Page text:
I honestly never imagined that, two months after my last blog post, we would all still need to be social distancing. What a strange liminal world we are now living in. Still so much uncertainty, so many different roles many of us are playing from inside our own homes - which can be overwhelming! I believe many of us are also feeling trapped and lonely - since we are, in fact, mostly trapped inside our homes, and alone or exclusively with the members of our household. Virtual connection is an amazing resource but just isn't the same. As well, most of us cannot access many of the ways that we cope "behaviourally" - as in - the things we do and the places we go to feel better. Think: the gym, coffee shops, others' homes, places of worship. Many of us are also adapting in extraordinarily creative and resilient ways. Home offices in closets, Zoom everything. Also, Spring helps, eh?
Admist all of this, many of us have a low-level sense of sadness and grief that we may not be aware of - grief for all of the things we have lost during this time. I'm not just thinking about death, illness, and lost jobs - I am also thinking about loss of the seemingly little things: the ability to take our kids to the park, to go to the pool for a swim, to meet a friend for a cup of coffee. Missed opportunities to gather for any number of holidays, celebrations, funerals even. The loss of the ability to touch another human being - or the loss of the ability to get some space when we are "touched out."
From an emotion theory perspective, allowing and feeling our feelings lets us work through them. If we let ourselves feel our grief during this time, we have more space to be present for the things that we do have, to feel gratitude for the ways that this time has offered unexpected gifts - perhaps a slower pace of life, extra time for hobbies, or daytime family meals.
Unfortunately, many of us have been conditioned to block our feelings, to criticize ourselves for having hard feelings like sadness or loneliness. These are "meta-critic" voices that have evolved to prevent us from getting overwhelmed by feeling, that have learned that feelings can be scary or troublesome. That try so hard to "fix it" so that we don't have to feel the hard thing. Paradoxically, when we can be compassionately present with our feelings, we don't drown in them, we move through them.
For those of us who are "helper types" or have histories of compulsive helping behaviours, one meta-critic voice that you may be experiencing right now is the following one: "How could you possibly let yourself feel your loss of your swimming pool, child-care, daily routine, [insert "small" loss here] when other people have it so much worse?" Please don't confuse this critic voice - and its resulting emotional impact of shame - with true compassion for others. Rather, it functions to block our own feelings of grief for what we have lost.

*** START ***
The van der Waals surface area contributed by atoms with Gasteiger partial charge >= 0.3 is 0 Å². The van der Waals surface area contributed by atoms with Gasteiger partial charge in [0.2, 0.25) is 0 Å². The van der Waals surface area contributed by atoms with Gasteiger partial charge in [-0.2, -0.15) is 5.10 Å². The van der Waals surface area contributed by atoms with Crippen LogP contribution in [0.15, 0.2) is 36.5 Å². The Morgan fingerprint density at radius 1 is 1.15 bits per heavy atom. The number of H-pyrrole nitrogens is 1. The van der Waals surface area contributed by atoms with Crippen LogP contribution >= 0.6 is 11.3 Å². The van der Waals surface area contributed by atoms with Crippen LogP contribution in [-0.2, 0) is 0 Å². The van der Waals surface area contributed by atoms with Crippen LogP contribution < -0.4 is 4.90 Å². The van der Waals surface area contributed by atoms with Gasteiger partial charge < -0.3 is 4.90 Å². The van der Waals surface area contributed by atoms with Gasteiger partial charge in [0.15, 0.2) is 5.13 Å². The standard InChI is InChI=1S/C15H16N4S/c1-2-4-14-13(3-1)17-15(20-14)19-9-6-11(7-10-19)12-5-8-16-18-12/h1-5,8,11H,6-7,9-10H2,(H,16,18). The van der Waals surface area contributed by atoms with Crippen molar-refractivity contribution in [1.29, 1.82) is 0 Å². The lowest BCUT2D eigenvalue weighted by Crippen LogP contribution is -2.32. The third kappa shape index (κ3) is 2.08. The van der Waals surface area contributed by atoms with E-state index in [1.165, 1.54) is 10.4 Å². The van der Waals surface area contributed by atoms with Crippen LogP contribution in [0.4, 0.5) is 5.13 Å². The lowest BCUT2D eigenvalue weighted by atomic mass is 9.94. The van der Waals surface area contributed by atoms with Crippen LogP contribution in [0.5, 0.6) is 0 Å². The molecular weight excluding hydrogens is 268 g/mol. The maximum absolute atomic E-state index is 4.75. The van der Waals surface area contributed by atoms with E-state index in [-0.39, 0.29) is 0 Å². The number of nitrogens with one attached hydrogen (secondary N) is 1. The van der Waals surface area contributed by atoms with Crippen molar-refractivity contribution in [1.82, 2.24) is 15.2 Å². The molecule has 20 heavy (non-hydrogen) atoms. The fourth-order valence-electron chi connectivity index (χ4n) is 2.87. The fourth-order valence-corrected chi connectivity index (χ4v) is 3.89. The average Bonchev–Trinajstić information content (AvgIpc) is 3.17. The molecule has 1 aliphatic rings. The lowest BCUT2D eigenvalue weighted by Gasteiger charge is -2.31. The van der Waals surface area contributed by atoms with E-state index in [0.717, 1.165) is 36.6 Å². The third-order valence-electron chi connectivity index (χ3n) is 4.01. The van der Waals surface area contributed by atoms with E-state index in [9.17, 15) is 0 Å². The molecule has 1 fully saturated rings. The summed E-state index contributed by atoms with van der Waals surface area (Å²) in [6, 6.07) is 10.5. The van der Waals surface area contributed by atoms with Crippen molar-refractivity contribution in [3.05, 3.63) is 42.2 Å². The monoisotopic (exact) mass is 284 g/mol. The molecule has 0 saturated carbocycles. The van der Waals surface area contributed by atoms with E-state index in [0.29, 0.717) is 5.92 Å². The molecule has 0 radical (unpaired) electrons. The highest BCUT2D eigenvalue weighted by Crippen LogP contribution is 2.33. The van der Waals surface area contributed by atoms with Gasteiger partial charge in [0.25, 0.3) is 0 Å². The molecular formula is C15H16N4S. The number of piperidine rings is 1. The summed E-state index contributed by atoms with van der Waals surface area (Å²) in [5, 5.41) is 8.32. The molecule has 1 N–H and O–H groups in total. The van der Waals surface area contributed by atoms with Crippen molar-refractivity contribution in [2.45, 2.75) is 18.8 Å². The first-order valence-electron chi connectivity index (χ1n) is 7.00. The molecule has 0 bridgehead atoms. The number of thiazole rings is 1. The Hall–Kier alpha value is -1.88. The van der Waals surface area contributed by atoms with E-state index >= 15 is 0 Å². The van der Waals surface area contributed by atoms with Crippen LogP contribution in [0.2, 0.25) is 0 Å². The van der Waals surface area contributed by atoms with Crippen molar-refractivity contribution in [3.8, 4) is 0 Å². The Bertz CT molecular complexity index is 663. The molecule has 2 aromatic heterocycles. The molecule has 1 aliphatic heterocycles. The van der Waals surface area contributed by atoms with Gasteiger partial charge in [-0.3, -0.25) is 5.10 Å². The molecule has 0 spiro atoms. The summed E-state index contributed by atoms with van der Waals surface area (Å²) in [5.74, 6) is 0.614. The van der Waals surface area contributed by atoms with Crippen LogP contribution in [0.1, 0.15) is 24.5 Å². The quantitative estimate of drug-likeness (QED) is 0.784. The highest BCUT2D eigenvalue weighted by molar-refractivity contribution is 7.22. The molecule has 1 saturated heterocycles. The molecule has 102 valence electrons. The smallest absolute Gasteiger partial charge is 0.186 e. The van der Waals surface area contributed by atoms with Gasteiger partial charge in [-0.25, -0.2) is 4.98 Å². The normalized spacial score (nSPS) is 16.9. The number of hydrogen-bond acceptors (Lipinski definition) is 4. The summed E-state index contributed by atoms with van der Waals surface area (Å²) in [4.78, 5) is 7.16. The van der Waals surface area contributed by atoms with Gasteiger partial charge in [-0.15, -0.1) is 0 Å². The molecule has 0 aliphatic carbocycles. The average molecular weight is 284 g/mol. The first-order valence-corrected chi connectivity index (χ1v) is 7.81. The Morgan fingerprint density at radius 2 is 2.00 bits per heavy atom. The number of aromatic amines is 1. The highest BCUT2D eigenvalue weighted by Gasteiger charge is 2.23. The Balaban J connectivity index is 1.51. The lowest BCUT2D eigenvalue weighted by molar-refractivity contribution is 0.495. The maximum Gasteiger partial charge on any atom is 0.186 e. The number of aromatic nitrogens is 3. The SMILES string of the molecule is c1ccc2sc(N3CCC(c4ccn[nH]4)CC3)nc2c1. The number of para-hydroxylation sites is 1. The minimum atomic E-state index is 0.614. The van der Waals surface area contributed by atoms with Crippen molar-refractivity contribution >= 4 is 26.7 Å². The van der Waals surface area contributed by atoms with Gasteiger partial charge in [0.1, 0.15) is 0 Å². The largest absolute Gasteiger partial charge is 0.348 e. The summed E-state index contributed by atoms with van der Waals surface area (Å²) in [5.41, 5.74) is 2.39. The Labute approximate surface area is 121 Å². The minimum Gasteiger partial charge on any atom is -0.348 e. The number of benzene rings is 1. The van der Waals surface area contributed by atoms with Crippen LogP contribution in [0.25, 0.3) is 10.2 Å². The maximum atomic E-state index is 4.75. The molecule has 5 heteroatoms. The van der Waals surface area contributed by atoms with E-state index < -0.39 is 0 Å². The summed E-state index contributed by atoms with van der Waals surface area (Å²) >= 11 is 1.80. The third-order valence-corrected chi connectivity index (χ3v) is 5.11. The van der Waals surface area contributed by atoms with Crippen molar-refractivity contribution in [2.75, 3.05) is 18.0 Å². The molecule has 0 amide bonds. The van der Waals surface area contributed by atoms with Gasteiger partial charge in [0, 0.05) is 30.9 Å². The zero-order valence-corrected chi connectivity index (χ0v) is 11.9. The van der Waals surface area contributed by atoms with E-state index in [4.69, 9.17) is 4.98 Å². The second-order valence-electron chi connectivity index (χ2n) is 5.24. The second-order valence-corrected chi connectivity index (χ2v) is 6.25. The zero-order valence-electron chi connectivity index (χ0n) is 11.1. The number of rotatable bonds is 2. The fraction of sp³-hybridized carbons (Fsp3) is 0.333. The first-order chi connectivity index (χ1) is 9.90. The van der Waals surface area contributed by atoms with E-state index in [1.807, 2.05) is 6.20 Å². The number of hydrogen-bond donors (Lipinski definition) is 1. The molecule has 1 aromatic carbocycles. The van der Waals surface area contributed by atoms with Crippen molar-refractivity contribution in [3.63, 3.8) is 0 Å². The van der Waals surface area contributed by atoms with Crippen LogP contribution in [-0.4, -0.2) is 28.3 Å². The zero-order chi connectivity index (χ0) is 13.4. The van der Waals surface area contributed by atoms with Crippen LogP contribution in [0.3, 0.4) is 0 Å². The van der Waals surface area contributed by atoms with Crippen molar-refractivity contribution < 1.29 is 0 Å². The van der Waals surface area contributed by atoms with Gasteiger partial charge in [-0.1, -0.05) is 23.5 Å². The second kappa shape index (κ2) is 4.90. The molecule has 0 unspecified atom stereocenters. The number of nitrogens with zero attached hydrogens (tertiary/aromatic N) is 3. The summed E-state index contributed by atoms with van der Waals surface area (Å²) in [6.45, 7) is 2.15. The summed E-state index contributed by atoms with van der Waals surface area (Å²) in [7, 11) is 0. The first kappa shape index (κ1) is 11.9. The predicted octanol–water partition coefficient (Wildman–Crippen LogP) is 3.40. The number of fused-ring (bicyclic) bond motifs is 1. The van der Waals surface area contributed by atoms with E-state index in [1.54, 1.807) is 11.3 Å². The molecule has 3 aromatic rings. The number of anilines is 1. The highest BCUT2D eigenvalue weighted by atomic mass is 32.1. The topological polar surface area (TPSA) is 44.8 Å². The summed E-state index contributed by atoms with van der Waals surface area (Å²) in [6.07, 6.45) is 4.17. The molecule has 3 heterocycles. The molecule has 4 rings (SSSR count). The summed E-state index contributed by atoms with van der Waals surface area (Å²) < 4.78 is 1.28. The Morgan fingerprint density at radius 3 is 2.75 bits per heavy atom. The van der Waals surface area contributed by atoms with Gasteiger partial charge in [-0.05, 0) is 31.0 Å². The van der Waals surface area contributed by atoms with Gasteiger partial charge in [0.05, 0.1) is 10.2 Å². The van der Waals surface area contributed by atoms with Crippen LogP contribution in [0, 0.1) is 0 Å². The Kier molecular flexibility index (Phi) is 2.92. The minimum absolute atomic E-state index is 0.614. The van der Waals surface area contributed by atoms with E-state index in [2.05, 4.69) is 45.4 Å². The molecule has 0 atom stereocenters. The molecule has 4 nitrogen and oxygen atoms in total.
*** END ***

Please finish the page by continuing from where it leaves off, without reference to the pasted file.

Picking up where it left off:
If we block our grief over these very real (and hopefully temporary) losses that we are all experiencing via the virus and social distancing, we waste energy fighting our internal experiences. It's harder to be present for our more primary feelings of compassion, empathy, and sadness for all who are suffering right now. And we lose the capacity to be grateful for what we do have. If we fight our feelings, we typically fight them all - the more "desirable" ones with the harder ones.
If you do have a part of you that comes up when you have a feeling - and has a feeling ABOUT that feeling - try to notice and name that part! For example, you start feeling sad that you can't go hang out with friends or family. You then notice a part of you that gets annoyed or scared that you feel that way - or says - others have it so much worse! Try simply naming that part, that "meta-critic voice". This can help make space for the underlying feelings of sadness and grief.
And if you can allow yourself to arrive at your sadness or grief, try saying Hello to it (as Ann Weiser Cornell teaches). Then try validating it - "Of course you are feeling this way - you have real - even if small - loses to be sad about!" Finally, see if you can get curious about what it feels like in your body.
For me, this can look like sometimes allowing myself to pass by parks that have been taped up - rather than avoiding them. This evokes my sadness that my little one can't play in them right now. At times, when I feel like I have the internal capacity, I allow myself to dip into the sadness, to experience the subtle frown of my mouth and sinking feeling in my core. This lets me move through my feelings - rather than getting stuck in them or wasting energy trying to avoid them. It also frees me up to also be present and grateful for the the ways my baby can still play.